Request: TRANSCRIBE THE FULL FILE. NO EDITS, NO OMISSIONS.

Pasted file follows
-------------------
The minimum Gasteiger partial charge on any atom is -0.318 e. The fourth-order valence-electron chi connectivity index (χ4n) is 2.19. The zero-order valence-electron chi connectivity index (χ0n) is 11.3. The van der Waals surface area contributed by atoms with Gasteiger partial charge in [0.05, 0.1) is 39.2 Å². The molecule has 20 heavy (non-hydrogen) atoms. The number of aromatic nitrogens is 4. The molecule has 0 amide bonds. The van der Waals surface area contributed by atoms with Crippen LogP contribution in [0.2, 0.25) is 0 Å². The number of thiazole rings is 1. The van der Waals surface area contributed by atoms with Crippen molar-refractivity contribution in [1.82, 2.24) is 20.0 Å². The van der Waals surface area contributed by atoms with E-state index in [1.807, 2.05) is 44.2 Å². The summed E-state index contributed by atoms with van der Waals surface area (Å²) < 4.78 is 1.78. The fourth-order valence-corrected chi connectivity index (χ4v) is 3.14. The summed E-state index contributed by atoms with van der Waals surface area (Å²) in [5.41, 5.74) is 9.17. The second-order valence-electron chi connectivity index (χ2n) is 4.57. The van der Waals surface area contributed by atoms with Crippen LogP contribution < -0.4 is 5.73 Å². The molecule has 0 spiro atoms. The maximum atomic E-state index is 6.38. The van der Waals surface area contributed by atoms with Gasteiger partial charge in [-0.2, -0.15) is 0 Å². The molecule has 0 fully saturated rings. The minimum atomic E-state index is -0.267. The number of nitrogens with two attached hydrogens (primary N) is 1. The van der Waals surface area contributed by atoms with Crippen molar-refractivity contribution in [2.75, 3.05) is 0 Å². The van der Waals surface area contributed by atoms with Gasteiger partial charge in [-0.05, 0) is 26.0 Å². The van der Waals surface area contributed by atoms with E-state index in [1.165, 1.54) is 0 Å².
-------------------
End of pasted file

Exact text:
The minimum Gasteiger partial charge on any atom is -0.318 e. The fourth-order valence-electron chi connectivity index (χ4n) is 2.19. The zero-order valence-electron chi connectivity index (χ0n) is 11.3. The van der Waals surface area contributed by atoms with Gasteiger partial charge in [0.05, 0.1) is 39.2 Å². The molecule has 20 heavy (non-hydrogen) atoms. The number of aromatic nitrogens is 4. The molecule has 0 amide bonds. The van der Waals surface area contributed by atoms with Crippen LogP contribution in [0.2, 0.25) is 0 Å². The number of thiazole rings is 1. The van der Waals surface area contributed by atoms with Crippen molar-refractivity contribution in [1.82, 2.24) is 20.0 Å². The van der Waals surface area contributed by atoms with E-state index in [1.807, 2.05) is 44.2 Å². The summed E-state index contributed by atoms with van der Waals surface area (Å²) < 4.78 is 1.78. The fourth-order valence-corrected chi connectivity index (χ4v) is 3.14. The summed E-state index contributed by atoms with van der Waals surface area (Å²) in [5.41, 5.74) is 9.17. The second-order valence-electron chi connectivity index (χ2n) is 4.57. The van der Waals surface area contributed by atoms with Crippen LogP contribution < -0.4 is 5.73 Å². The molecule has 0 spiro atoms. The maximum atomic E-state index is 6.38. The van der Waals surface area contributed by atoms with Gasteiger partial charge in [-0.2, -0.15) is 0 Å². The molecule has 0 fully saturated rings. The minimum atomic E-state index is -0.267. The number of nitrogens with two attached hydrogens (primary N) is 1. The van der Waals surface area contributed by atoms with Crippen molar-refractivity contribution in [2.75, 3.05) is 0 Å². The van der Waals surface area contributed by atoms with Gasteiger partial charge in [-0.05, 0) is 26.0 Å². The van der Waals surface area contributed by atoms with E-state index in [1.165, 1.54) is 0 Å².